November 19, 2017
 
Bequest Giving Should Be Part of Every Nonprofit’s Fundraising

By Kris Willcox

Kris Willcox
Although bequests are often associated with super wealthy donors who support large institutions, smaller nonprofits should develop sustainable bequest giving programs that appeal to the needs of their donors, especially as Baby Boomers prepare to distribute their wealth.

If you or your board of directors has been hesitant to develop a planned giving program, consider these myth-busting facts that could ultimately lead to a rise in your fundraising totals.

You do not have to be an attorney or a CPA to successfully, and responsibly, encourage bequest gifts.
Some fundraisers feel they can’t talk with donors about bequests because this would amount to giving legal or financial advice. While it is true that we must carefully avoid giving such advice to our donors, we can provide them with information that they and their advisors can use in crafting a gift, such as sample bequest language and inspiring stories of other bequest gifts that your organization has received in the past. Many organizations place such resources on their websites or are happy to share their print materials with you.

Bequest giving tends to boost annual giving, not the reverse.
Sometimes bequests are viewed as “robbing Peter to pay Paul,” or worse, as an encroachment on critical annual fund or major gift dollars. However, when donors create a bequest they tend to increase their annual commitment. After all, they’ve indicated that your organization is as important to them as their own family and friends, so they’ll want to protect the long-term investment they’ve made in your cause.

Bequest are not just for dead people.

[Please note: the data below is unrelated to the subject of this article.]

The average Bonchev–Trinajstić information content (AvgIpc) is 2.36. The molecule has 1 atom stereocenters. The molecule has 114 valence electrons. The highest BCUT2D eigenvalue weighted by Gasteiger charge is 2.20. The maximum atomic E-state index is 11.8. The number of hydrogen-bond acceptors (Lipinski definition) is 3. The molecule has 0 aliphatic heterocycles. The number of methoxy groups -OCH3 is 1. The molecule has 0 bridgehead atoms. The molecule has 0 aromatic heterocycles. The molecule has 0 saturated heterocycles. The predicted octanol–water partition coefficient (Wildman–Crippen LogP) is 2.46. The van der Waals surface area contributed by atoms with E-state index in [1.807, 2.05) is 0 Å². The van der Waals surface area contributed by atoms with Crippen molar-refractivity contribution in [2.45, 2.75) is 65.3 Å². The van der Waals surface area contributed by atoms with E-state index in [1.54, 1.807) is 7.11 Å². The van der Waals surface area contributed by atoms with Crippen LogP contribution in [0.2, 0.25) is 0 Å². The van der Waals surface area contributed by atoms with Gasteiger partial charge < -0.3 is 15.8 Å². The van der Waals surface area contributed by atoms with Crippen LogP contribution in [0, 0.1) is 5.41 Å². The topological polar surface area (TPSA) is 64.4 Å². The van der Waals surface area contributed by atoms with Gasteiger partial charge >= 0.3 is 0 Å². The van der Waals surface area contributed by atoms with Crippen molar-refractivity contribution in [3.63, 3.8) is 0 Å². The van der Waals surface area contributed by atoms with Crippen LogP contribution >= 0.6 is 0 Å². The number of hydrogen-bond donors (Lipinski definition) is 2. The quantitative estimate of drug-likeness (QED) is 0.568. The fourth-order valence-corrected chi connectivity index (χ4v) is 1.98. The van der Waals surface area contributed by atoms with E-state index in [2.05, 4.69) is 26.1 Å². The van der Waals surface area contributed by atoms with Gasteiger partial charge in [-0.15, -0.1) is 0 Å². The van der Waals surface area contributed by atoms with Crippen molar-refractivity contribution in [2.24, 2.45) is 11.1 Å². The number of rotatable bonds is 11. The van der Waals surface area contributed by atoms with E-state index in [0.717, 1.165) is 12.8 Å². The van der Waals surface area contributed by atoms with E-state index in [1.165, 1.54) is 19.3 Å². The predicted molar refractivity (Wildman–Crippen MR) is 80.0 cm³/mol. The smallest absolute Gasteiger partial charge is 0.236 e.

It may sound silly, but as fundraisers we can be inhibited by our own fears about death and dying when we try to engage donors in conversations about bequest giving. If we don’t examine those attitudes, donors will pick up on our discomfort. If you feel a bit spooked by the topic, remember that bequests are arranged by living people who are making a powerful statement today about their values and their hopes for the future. For many donors a bequest is the most important gift they’ll ever create and gives them a great feeling of satisfaction. It’s also a wonderful opportunity for you, the fundraiser, to engage donors and understand what matters to them.

Bequests are not just for wealthy people, either.
You’ve probably dealt with this misconception in some form already: “My small gift isn’t going to make a difference.” What is true of the annual fund is also true of bequests: gifts come in all sizes, and they all matter. Over the years, bequests of a few hundred or a few thousand dollars are going to have a large impact and you’ll be surprised at how substantial bequests can be. Five percent of an estate may not sound like a lot, but if that donor has a house, a car, and some retirement savings, the bequest that the donor felt was too small to matter could be quite significant.

Your donors are learning about bequests through other organizations, and that’s a good thing.
Think for a moment about all the organizations your current board president has contact with. She may be in touch with an alma mater (or two), a religious community, a local food pantry, a museum, a theater, and a favorite conservation group. Some of those agencies (or possibly all of them) have bequest giving programs. You don’t have to compete with her other priorities; rather you can benefit from their work by reminding her that your organization also welcomes bequests and you’d be glad to provide her information if she needs it. A rising tide lifts all boats.